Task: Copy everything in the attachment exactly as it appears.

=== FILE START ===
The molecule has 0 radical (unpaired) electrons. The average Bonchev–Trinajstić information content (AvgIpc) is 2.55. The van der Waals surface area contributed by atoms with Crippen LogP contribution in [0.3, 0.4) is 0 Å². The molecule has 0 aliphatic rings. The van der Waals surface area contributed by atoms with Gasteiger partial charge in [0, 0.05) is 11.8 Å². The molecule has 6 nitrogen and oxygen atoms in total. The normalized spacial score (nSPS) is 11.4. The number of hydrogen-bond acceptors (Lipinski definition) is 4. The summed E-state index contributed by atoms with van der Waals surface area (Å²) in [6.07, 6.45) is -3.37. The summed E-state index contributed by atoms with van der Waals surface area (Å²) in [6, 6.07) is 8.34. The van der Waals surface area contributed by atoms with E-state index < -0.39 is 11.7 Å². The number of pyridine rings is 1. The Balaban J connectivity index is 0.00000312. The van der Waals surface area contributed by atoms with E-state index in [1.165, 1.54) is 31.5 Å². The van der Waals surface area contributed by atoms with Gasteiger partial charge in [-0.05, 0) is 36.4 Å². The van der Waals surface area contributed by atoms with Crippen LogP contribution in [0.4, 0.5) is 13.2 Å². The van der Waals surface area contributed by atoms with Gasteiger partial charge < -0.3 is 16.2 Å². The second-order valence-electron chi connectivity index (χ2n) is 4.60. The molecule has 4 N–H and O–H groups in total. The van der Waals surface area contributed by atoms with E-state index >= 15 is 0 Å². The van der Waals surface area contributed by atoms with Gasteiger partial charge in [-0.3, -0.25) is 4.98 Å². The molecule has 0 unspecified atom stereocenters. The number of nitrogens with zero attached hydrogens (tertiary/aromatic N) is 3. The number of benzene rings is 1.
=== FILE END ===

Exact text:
The molecule has 0 radical (unpaired) electrons. The average Bonchev–Trinajstić information content (AvgIpc) is 2.55. The van der Waals surface area contributed by atoms with Crippen LogP contribution in [0.3, 0.4) is 0 Å². The molecule has 0 aliphatic rings. The van der Waals surface area contributed by atoms with Gasteiger partial charge in [0, 0.05) is 11.8 Å². The molecule has 6 nitrogen and oxygen atoms in total. The normalized spacial score (nSPS) is 11.4. The number of hydrogen-bond acceptors (Lipinski definition) is 4. The summed E-state index contributed by atoms with van der Waals surface area (Å²) in [6.07, 6.45) is -3.37. The summed E-state index contributed by atoms with van der Waals surface area (Å²) in [6, 6.07) is 8.34. The van der Waals surface area contributed by atoms with E-state index < -0.39 is 11.7 Å². The number of pyridine rings is 1. The Balaban J connectivity index is 0.00000312. The van der Waals surface area contributed by atoms with E-state index in [1.165, 1.54) is 31.5 Å². The van der Waals surface area contributed by atoms with Gasteiger partial charge in [-0.05, 0) is 36.4 Å². The van der Waals surface area contributed by atoms with Crippen LogP contribution in [0.4, 0.5) is 13.2 Å². The van der Waals surface area contributed by atoms with Gasteiger partial charge < -0.3 is 16.2 Å². The second-order valence-electron chi connectivity index (χ2n) is 4.60. The molecule has 4 N–H and O–H groups in total. The van der Waals surface area contributed by atoms with E-state index >= 15 is 0 Å². The van der Waals surface area contributed by atoms with Gasteiger partial charge in [-0.3, -0.25) is 4.98 Å². The molecule has 0 unspecified atom stereocenters. The number of nitrogens with zero attached hydrogens (tertiary/aromatic N) is 3. The number of benzene rings is 1.